[an error occurred while processing this directive]
BBC News
watch One-Minute World News
Languages
Last Updated: Thursday, 16 March 2006, 17:49 GMT
Kurdish clash at Halabja memorial
Kurdish protesters
Protesters tried to storm the monument before troops fired
One person has died in unrest in the Iraqi Kurdish town of Halabja, as hundreds of angry residents attacked a memorial for victims of Saddam Hussein.

Police opened fire as an event marking the 18th anniversary of the Halabja gas attack was disrupted by protesters.

Witnesses said a 14-year-old boy died and eight people were hurt.

Residents of the impoverished town were demanding better local services and compensation for victims of the attack, in which about 5,000 people died.

Demonstrators had blocked roads to prevent access to Kurdish politicians, who correspondents say are accused of cynically exploiting the annual ceremony while doing little to help local people during the rest of the year.

Map

"We've had enough of these liars and we don't want to see them in our town," said Rizin Walid, a university student.

A museum dedicated to the victims of the attack - blamed on Saddam Hussein's forces during the Iran-Iraq war - was burnt down.

The demonstrators badly damaged the inside of the 30m (90-foot) monument by setting fire to it, although the exterior was undamaged.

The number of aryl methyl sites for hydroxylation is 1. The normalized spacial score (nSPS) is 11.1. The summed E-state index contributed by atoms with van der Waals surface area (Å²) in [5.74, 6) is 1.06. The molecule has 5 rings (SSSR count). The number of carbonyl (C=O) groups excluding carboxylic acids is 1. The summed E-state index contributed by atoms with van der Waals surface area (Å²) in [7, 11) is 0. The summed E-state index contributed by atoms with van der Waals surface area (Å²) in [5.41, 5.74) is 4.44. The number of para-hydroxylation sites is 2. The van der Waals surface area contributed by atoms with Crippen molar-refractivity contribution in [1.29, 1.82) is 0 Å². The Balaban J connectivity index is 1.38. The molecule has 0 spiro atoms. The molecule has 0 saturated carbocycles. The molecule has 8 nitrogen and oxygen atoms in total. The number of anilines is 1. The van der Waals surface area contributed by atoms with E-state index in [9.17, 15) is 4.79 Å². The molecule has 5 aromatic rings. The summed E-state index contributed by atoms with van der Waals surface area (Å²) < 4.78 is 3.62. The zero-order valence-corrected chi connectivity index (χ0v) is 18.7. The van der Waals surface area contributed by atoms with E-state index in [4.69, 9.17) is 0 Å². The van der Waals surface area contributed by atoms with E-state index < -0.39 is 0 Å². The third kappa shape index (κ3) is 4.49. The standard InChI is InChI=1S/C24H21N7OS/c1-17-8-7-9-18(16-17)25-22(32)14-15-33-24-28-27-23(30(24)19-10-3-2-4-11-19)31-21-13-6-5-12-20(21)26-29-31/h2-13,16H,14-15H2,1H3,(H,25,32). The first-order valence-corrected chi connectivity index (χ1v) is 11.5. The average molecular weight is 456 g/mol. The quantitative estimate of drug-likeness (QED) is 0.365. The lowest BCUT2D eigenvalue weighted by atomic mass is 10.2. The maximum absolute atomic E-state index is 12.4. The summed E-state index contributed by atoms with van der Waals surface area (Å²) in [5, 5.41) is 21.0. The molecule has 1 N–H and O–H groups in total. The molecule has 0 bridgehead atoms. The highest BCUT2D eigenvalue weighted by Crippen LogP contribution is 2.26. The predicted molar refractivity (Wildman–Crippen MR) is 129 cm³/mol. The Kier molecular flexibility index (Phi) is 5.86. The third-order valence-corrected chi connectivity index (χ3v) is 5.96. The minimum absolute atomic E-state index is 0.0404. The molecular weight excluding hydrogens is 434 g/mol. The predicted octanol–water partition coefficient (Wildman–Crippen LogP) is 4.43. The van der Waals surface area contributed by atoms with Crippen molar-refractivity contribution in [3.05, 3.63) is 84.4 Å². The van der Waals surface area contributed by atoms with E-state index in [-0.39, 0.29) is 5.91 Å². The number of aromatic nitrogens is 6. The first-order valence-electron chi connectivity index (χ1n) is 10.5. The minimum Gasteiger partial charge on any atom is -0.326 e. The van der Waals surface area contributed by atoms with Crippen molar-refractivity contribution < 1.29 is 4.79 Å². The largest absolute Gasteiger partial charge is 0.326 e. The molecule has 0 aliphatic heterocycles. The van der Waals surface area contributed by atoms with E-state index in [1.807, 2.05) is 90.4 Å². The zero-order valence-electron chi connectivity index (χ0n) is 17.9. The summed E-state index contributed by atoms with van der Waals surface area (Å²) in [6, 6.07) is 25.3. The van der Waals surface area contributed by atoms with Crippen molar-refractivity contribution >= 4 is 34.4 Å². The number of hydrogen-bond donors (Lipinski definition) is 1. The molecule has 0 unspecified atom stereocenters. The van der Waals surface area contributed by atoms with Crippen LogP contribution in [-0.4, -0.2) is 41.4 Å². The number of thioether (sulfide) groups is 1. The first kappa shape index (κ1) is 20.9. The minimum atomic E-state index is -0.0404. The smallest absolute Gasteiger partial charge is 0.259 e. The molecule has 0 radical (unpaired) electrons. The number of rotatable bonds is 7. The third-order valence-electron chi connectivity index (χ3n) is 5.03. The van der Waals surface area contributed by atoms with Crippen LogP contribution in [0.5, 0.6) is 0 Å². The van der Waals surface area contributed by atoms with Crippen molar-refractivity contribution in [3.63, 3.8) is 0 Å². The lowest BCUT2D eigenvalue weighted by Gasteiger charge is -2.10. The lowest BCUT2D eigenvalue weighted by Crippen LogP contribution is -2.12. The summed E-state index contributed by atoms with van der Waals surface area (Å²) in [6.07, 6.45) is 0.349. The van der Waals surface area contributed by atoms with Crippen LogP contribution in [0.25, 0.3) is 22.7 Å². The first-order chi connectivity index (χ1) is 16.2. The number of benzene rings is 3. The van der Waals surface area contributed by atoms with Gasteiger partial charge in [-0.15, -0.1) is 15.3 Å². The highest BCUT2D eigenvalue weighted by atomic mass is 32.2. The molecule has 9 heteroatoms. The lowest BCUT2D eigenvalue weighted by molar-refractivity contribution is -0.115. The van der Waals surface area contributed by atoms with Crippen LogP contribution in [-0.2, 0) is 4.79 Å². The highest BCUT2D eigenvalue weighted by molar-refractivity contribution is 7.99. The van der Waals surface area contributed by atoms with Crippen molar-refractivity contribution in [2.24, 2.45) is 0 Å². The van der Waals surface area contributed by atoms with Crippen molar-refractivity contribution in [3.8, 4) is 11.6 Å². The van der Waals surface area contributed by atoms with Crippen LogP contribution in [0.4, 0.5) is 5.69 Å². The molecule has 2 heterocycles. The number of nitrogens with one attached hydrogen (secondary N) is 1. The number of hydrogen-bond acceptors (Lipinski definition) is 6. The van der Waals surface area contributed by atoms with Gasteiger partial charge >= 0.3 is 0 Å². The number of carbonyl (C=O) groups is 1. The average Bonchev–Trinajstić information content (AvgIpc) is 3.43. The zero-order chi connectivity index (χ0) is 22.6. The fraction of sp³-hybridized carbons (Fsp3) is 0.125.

Money pocketed

One report says demonstrators swarmed onto the memorial site and removed hundreds of photographs of their loved ones before the destruction began.

Feelings against the Baghdad government and autonomous Kurdish leaders have been running high in the town and the protests had been planned for several days.

Halabja monument
The 30m-high Halabja monument was engulfed in smoke
"They did not do anything for us.

"Until now, the government did not compensate us," said one man who lost his father in the 1988 attack.

"We burned this building because the local officials are making a lot of money from international organisations due to the attack against our town and pocketing it, we don't see a penny of that money," said another demonstrator.

Earlier, Iraqi President Jalal Talabani, who is Kurdish, called on Iraqis to strive for unity.

"The Halabja tragedy and the massacres that followed remind us of the need to strengthen our unity in the face of efforts by supporters of the former regime and by terrorists to restore dictatorship," he said.

The gassing of the Kurds of Halabja is one of several criminal cases for which Saddam Hussein may be tried after the first stage of his trial for the Dujail massacre of Shia Muslims.





PRODUCTS AND SERVICES

Americas Africa Europe Middle East South Asia Asia Pacific